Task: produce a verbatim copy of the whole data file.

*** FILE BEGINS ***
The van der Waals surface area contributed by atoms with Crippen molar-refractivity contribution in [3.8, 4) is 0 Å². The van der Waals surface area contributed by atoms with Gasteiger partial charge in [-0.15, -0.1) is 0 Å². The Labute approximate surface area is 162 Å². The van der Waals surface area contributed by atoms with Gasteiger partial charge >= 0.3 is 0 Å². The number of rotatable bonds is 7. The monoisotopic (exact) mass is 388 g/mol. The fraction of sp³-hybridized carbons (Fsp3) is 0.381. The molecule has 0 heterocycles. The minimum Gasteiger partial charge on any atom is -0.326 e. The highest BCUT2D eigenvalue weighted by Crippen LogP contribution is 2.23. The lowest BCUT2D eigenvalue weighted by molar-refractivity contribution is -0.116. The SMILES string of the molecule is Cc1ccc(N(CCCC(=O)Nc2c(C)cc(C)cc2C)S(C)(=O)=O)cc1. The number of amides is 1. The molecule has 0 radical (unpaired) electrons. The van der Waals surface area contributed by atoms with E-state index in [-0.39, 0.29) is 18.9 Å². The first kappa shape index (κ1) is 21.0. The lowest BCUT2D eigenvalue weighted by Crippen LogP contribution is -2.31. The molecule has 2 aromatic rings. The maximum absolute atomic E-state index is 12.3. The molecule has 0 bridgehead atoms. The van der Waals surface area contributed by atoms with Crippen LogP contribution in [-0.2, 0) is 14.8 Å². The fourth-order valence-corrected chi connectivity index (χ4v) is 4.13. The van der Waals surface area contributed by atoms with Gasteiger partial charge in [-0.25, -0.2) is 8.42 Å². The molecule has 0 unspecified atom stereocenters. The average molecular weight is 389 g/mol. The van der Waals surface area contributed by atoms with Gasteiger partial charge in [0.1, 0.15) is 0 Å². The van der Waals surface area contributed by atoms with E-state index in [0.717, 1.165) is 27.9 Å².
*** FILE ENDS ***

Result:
The van der Waals surface area contributed by atoms with Crippen molar-refractivity contribution in [3.8, 4) is 0 Å². The van der Waals surface area contributed by atoms with Gasteiger partial charge in [-0.15, -0.1) is 0 Å². The Labute approximate surface area is 162 Å². The van der Waals surface area contributed by atoms with Gasteiger partial charge >= 0.3 is 0 Å². The number of rotatable bonds is 7. The monoisotopic (exact) mass is 388 g/mol. The fraction of sp³-hybridized carbons (Fsp3) is 0.381. The molecule has 0 heterocycles. The minimum Gasteiger partial charge on any atom is -0.326 e. The highest BCUT2D eigenvalue weighted by Crippen LogP contribution is 2.23. The lowest BCUT2D eigenvalue weighted by molar-refractivity contribution is -0.116. The SMILES string of the molecule is Cc1ccc(N(CCCC(=O)Nc2c(C)cc(C)cc2C)S(C)(=O)=O)cc1. The number of amides is 1. The molecule has 0 radical (unpaired) electrons. The van der Waals surface area contributed by atoms with E-state index in [-0.39, 0.29) is 18.9 Å². The first kappa shape index (κ1) is 21.0. The lowest BCUT2D eigenvalue weighted by Crippen LogP contribution is -2.31. The molecule has 2 aromatic rings. The maximum absolute atomic E-state index is 12.3. The molecule has 0 bridgehead atoms. The van der Waals surface area contributed by atoms with Crippen LogP contribution in [-0.2, 0) is 14.8 Å². The fourth-order valence-corrected chi connectivity index (χ4v) is 4.13. The van der Waals surface area contributed by atoms with Gasteiger partial charge in [-0.25, -0.2) is 8.42 Å². The molecule has 0 unspecified atom stereocenters. The average molecular weight is 389 g/mol. The van der Waals surface area contributed by atoms with Gasteiger partial charge in [0.1, 0.15) is 0 Å². The van der Waals surface area contributed by atoms with E-state index in [0.717, 1.165) is 27.9 Å².